4 Before Isaiah had left the middle court, the word of the Lord came to him: 5 “Go back and tell Hezekiah, the ruler of my people, ‘This is what the Lord, the God of your father David, says: I have heard your prayer and seen your tears; I will heal you. On the third day from now you will go up to the temple of the Lord. 6 I will add fifteen years to your life. And I will deliver you and this city from the hand of the king of Assyria. I will defend this city for my sake and for the sake of my servant David.’”

This morning as I read this story again, what struck me was ‘Before Isaiah had left the middle court,’ What does this mean?

In v. 1 Hezekiah was fatally sick – about to die. Bad news! Isaiah – God’s messenger told King Hezekiah to prepare to die.

v. 2 Hezekiah turned his face to the wall and prayed to the Lord. To face the wall perhaps to be alone with God? To face the wall to think about his life and impending death? To hide his tears? It doesn’t matter. What matters is he prayed. What do you do when you know you will die soon?

v. 3 Just one sentence only, 1 request – REMEMBER, Lord what I have done, remember that I followed you wholeheartedly and faithfully. This is an action word for the Lord – he prayed for God to do something. To remember. His prayer is for God’s mercy to remember. He called on God to remember that he did right. Yet he did not ask God to heal him. He just wept bitterly. Hezekiah knows that God knows.
How do you pray?

v. 4 So Isaiah went to deliver one short message and he must have left after or while Hezekiah prayed. Before Isaiah left the middle court, God sent him back to the king with an answer. God answered so very fast! It is not much as how soon the answer came but what the answer is about.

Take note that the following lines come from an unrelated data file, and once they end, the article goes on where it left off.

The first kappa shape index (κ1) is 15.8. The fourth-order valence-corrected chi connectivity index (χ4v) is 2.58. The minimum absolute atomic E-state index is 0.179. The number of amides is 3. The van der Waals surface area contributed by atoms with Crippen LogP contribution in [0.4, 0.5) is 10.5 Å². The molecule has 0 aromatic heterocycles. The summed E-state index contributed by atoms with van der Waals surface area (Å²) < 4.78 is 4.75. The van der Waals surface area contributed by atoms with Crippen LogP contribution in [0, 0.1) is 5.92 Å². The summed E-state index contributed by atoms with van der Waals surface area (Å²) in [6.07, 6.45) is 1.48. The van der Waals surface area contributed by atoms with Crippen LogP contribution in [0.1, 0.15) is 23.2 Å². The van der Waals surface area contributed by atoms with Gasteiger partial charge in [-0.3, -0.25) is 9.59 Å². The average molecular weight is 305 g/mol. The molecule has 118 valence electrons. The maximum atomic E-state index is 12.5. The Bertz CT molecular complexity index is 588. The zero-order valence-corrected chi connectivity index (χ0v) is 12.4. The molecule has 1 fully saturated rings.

v. 5-6 God’s answer:
1) Who is Hezekiah? He’s the ruler of ‘my’ people.
2) Who is the Lord? He’s the God of your father David.
3) What did God say:
3.1. I have heard your prayer. 3.2. I have seen your tears.
3.3. I will heal you. How?
3.3.1. On the 3rd day you will go out of bed to my temple.
3.3.2. I will add 15 years to your life.
3.3.3. I will save you and your people from your enemy.
3.4. Why? v.6b for ‘my’ sake and for the sake of ‘my’ servant, David.

1) God’s answers to our prayers are about relationships – who we are to him and who he is to us.
2) God answers us according to what he sees and what he hears.
3) God answers in specifics – in promises of future things that he will do.
4) God answers for his own sake and for the sake of his children. God promised David that he will not fail to have an heir on the throne. God keeps his promises.

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My mom agreed to go through the transplant based on this assurance from God’s Word. God gave her another 13 years. It is not exactly according to the answer that Hezekiah got. God answers our prayers in different ways at different times according to his sovereign will but always for his own sake! For his glory and for the sake of his children.

This story is not about the ultimate answer to all fatal illness. It is not telling us that our stories will be exactly like Hezekiah’s story… we know this because not all prayers of Christians for healing get answered. This story is about the point of prayer. Prayer is relationship between God and the pray-er. It is about who God is to me and who I am to God. It is about God seeing and hearing what I want to say to him – all i have in me – my joy, my grief, my pain. Prayer is about God’s Words, promises and things he will do – for HIS sake – for his purpose and for the sake of his children.

Teach me Lord, how to pray for your sake. Amen.

The Prayer

How does a king respond when his country is threatened by war? What does he do when the invaders seem so much stronger and more powerful? Plan war strategies with his officials? Call on more powerful allies to help? Make peace with the enemy?

How about you? What would you do when trouble comes knocking? How would you feel? Afraid? Worried? Start thinking what to do: steps 1,2,3? Call a friend?

King Hezekiah tore his clothes and put on sackcloth to mourn. Where? In the temple of the Lord. More than just crying and grieving, he prayed.

Isaiah 37